> '3.4225', '7.7284', '10.24', '9.0601', '9.0601', '9.0601', '9.0601',
> '9.0601']. What I want to do is to find minimum and maximum number in
> this list.
>
> I used min function,
>
> s = ['1.1881', '1.1881', '1.1881', '1.1881', '1.1881', '1.1881',
> '1.1881', '1.1881', '1.1881', '1.1881', '1.7689',
> '1.7689', '3.4225', '7.7284', '10.24', '9.0601', '9.0601', '9.0601',
> '9.0601', '9.0601']
>
> print min(s)
> print max(s)
>
> these gives me
>
> 1.181
> 9.0601
>
> maximum value is wrong. It must be 10.24.

You are not comparing a list of floats but a list of strings.

> I know why max function gives wrong number. Because max function
> processed elements of list as strings. How can I convert the elements
> of list to float so max function finds the correct answer.

min/max in these cases are returning strings as well. So the fact
remains that the max function is not giving you a number at all, but a
string, and as such is correct. String comparison is not identical to
numerical comparison.

>>> s = ['1.1881', '1.1881', '1.1881', '1.1881', '1.1881', '1.1881',

.... '1.1881', '1.1881', '1.1881', '1.1881', '1.7689',
.... '1.7689', '3.4225', '7.7284', '10.24', '9.0601', '9.0601', '9.0601',
.... '9.0601', '9.0601']

>>> [type(x) for x in s]

[<type 'str'>, <type 'str'>, <type 'str'>, <type 'str'>, <type 'str'>,
<type 'str'>, <type 'str'>, <type 'str'>, <type 'str'>, <type 'str'>,
<type 'str'>, <type 'str'>, <type 'str'>, <type 'str'>, <type 'str'>,
<type 'str'>, <type 'str'>, <type 'str'>, <type 'str'>, <type 'str'>]

>>> type(max(s))

<type 'str'>

>>> t = [float(x) for x in s]
>>> [type(x) for x in t]

[<type 'float'>, <type 'float'>, <type 'float'>, <type 'float'>, <type
'float'>, <type 'float'>, <type 'float'>, <type 'float'>, <type
'float'>, <type 'float'>, <type 'float'>, <type 'float'>, <type
'float'>, <type 'float'>, <type 'float'>, <type 'float'>, <type
'float'>, <type 'float'>, <type 'float'>, <type 'float'>]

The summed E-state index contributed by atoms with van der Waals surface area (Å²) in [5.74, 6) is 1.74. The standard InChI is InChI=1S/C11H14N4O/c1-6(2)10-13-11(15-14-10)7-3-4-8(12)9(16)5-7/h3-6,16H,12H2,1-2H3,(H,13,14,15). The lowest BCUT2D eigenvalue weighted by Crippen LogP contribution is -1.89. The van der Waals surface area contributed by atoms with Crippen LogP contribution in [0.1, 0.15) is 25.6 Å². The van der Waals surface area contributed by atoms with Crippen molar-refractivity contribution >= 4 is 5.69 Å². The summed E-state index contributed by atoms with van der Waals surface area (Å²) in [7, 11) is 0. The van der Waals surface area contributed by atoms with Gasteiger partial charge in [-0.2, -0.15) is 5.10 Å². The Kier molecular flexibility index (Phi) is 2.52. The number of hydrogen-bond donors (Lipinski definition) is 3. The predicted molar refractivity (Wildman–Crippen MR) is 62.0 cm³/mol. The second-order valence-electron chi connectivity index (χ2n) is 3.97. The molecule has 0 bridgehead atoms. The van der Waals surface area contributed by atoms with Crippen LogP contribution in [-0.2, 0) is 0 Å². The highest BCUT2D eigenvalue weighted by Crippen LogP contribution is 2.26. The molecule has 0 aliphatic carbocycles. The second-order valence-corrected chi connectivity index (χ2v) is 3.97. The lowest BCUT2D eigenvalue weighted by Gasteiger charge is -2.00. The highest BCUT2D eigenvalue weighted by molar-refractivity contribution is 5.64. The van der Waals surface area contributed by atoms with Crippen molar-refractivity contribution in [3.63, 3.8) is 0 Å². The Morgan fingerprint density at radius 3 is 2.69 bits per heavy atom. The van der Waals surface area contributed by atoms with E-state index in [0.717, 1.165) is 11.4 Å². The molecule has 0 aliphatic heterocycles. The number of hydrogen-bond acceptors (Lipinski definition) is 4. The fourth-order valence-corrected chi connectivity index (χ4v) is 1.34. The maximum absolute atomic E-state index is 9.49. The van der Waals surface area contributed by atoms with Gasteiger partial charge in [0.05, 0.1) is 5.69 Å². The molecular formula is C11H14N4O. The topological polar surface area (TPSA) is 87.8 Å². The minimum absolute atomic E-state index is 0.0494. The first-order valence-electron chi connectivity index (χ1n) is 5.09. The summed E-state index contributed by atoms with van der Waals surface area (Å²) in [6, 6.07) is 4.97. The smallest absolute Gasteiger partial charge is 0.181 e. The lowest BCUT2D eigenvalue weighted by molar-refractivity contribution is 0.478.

>>> min(t)

1.1880999999999999
>>> max(t)

10.24

>>> type(max(s))

<type 'str'>
>>> type(max(t))

<type 'float'>

Albert Hopkins, Sep 7, 2010
5. ### Steven D'ApranoGuest

On Tue, 07 Sep 2010 11:00:45 +1000, Ben Finney wrote:

> If you're going to use the list of float objects, you can convert them
> all with a list comprehension.

[...]
> >>> numbers_as_float = [float(x) for x in numbers_as_str]

That's awfully verbose. A map is simpler:

numbers_as_float = map(float, numbers_as_str)

--
Steven

Steven D'Aprano, Sep 7, 2010
6. ### nnGuest

On Sep 6, 10:31 pm, Steven D'Aprano <steve-REMOVE-
> wrote:
> On Tue, 07 Sep 2010 11:00:45 +1000, Ben Finney wrote:
> > If you're going to use the list of float objects, you can convert them
> > all with a list comprehension.

> [...]
> >     >>> numbers_as_float = [float(x) for x in numbers_as_str]

>
> That's awfully verbose. A map is simpler:
>
> numbers_as_float = map(float, numbers_as_str)
>
> --
> Steven

In Python 3.x it has one disadvantage:

>>> numbers_as_float = map(float, numbers_as_str)
>>> max(numbers_as_float)

10.24
>>> min(numbers_as_float)

Traceback (most recent call last):
File "<pyshell#21>", line 1, in <module>
min(numbers_as_float)
ValueError: min() arg is an empty sequence
>>>

nn, Sep 7, 2010